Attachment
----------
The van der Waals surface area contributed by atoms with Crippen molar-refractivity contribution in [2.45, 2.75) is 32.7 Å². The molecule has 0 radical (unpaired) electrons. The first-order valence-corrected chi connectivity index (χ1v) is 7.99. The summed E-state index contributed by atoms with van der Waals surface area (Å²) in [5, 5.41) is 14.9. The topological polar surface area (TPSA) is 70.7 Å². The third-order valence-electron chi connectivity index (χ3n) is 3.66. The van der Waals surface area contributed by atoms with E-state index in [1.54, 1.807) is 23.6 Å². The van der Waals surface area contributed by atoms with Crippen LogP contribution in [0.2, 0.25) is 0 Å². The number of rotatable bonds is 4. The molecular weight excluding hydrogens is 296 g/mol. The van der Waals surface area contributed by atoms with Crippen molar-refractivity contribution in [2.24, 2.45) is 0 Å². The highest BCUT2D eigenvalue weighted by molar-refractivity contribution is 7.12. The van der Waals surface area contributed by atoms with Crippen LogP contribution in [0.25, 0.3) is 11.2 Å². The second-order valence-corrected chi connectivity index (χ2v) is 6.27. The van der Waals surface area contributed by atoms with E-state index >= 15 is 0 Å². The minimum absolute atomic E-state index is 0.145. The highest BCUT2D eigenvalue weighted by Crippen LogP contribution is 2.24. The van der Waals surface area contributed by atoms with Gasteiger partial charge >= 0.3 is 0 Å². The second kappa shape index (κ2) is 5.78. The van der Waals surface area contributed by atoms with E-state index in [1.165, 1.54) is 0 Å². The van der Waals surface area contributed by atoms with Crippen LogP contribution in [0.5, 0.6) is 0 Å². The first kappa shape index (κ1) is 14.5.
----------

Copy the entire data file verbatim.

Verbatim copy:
The van der Waals surface area contributed by atoms with Crippen molar-refractivity contribution in [2.45, 2.75) is 32.7 Å². The molecule has 0 radical (unpaired) electrons. The first-order valence-corrected chi connectivity index (χ1v) is 7.99. The summed E-state index contributed by atoms with van der Waals surface area (Å²) in [5, 5.41) is 14.9. The topological polar surface area (TPSA) is 70.7 Å². The third-order valence-electron chi connectivity index (χ3n) is 3.66. The van der Waals surface area contributed by atoms with E-state index in [1.54, 1.807) is 23.6 Å². The van der Waals surface area contributed by atoms with Crippen LogP contribution in [0.2, 0.25) is 0 Å². The number of rotatable bonds is 4. The molecular weight excluding hydrogens is 296 g/mol. The van der Waals surface area contributed by atoms with Crippen molar-refractivity contribution in [2.24, 2.45) is 0 Å². The highest BCUT2D eigenvalue weighted by molar-refractivity contribution is 7.12. The van der Waals surface area contributed by atoms with Crippen LogP contribution in [0.25, 0.3) is 11.2 Å². The second-order valence-corrected chi connectivity index (χ2v) is 6.27. The van der Waals surface area contributed by atoms with E-state index >= 15 is 0 Å². The minimum absolute atomic E-state index is 0.145. The highest BCUT2D eigenvalue weighted by Crippen LogP contribution is 2.24. The van der Waals surface area contributed by atoms with Gasteiger partial charge >= 0.3 is 0 Å². The second kappa shape index (κ2) is 5.78. The van der Waals surface area contributed by atoms with E-state index in [1.165, 1.54) is 0 Å². The van der Waals surface area contributed by atoms with Crippen LogP contribution in [0.5, 0.6) is 0 Å². The first kappa shape index (κ1) is 14.5.